Then it happened.
The road we were on was a two-way highway. I watched, in slow motion, as an U-Haul truck swerved out of its lane into ours, and hit us head-on at fifty-five miles an hour. I woke up a week later at our spit of a town’s hospital, with my sister on one side and my Uncle Howard on the other, to tell me that my parents were killed instantly and that they already had the funeral and were buried.
I never did cry about their deaths.
Life went on after that. Hilde and I moved in with our uncle since he was our neighbor (his house was ten miles from ours), grew up and moved back into our parents’ house on our eighteenth birthday. Neither of us have gone to college, content to live our lives as hard-working people. I worked at the only gas station for miles around, in the middle of nowhere, and spent my days watching TV in eyebrow-burning temperatures, or tinkering around with an old gray junker that has been abandoned at this gas station for more years than I’ve been on this earth. I was twenty-three, single, lonely, and gay, not to mention lonely, gay, and don’t forget single. It was impossible for me to find a suitable mate. It’s hard to go out with someone when you could ‘see’ that they only wanted to get you into their bed, or they were trying to be buddy-buddy with you so that they could get your sister into their bed. I really couldn’t blame them. I mean, Hilde was the hottest thing on two legs. As a result, many of my days were spent kicking someone’s ass for groping my sister. She worked as a barmaid for Howard a few miles from where I worked.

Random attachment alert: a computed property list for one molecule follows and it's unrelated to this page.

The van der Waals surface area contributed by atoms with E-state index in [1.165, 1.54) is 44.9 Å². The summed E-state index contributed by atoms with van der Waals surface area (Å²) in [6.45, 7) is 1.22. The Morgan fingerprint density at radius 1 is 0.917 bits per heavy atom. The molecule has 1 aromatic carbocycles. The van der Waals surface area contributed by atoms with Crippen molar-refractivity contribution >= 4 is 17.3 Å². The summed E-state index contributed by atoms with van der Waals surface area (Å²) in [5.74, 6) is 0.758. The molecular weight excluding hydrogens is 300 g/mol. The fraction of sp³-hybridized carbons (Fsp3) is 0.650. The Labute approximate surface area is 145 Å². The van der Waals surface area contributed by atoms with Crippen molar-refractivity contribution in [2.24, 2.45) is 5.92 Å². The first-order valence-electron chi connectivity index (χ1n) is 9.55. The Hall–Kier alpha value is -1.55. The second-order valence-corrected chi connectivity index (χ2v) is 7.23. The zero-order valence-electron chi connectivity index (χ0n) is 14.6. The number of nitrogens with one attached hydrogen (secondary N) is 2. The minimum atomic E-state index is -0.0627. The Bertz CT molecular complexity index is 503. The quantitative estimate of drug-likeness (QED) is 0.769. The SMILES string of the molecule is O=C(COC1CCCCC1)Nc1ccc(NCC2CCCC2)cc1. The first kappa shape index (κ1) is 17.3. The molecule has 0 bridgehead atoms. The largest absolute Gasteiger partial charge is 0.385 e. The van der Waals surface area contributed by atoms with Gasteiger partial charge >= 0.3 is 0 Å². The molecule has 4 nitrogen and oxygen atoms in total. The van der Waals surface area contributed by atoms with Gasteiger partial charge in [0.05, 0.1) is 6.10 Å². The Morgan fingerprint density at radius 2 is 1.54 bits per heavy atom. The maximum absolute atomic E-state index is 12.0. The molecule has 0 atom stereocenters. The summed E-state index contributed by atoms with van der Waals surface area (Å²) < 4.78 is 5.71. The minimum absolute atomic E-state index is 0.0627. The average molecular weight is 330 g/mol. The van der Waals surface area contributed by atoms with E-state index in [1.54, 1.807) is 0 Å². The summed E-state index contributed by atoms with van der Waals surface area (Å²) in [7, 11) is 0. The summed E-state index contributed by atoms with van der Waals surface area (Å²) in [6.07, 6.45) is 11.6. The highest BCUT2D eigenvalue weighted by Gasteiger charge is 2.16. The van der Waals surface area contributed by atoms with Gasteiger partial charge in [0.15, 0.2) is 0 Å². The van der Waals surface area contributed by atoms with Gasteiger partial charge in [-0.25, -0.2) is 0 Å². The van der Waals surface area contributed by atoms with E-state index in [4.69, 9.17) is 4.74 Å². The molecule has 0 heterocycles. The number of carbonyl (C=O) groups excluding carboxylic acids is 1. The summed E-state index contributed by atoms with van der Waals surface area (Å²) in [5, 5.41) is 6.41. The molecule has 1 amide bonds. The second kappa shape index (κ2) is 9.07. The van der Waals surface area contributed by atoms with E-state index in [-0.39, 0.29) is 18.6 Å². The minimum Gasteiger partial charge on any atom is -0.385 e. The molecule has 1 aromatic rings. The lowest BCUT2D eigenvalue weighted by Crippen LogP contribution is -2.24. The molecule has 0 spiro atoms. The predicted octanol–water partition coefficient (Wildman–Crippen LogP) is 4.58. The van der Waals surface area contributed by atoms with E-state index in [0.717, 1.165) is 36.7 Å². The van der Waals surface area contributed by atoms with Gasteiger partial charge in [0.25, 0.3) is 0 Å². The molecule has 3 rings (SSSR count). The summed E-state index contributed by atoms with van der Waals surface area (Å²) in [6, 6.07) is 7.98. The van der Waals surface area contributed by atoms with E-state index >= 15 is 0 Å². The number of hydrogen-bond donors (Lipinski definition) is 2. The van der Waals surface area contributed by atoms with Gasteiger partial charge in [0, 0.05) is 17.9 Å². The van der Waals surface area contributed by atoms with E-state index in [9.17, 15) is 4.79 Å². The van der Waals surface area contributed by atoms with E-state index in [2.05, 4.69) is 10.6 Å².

Life at this point wasn’t exceptional, but it was decent. I had a job, I loved my beautiful sister and she loved me, we had our own house, we made ends meet... life was real decent. Yeah. So of course I had to do something to screw it up.
It was a Wednesday night. I was at the gas station watching the black and white version of Frankenstein when I started to feel depressed. Again. That has been happening a lot to me lately. So I looked out the window and stared at the moon. Tonight it was in the shape of a crescent, but still bright and waxy. I studied the visible dark spots on what little of the moon there was, counted the stars in my little window of sky, and got depressed all over again. I didn’t want to be in this atom-sized town anymore. I wished something would happen to me. I wished for some adventure! I wished for some excitement! I wanted a big, strong, man’s man to barge into my life and sweep me off my feet to sex me all day long. That’s what I wished for above all else. Where the hell was a genie when you needed one?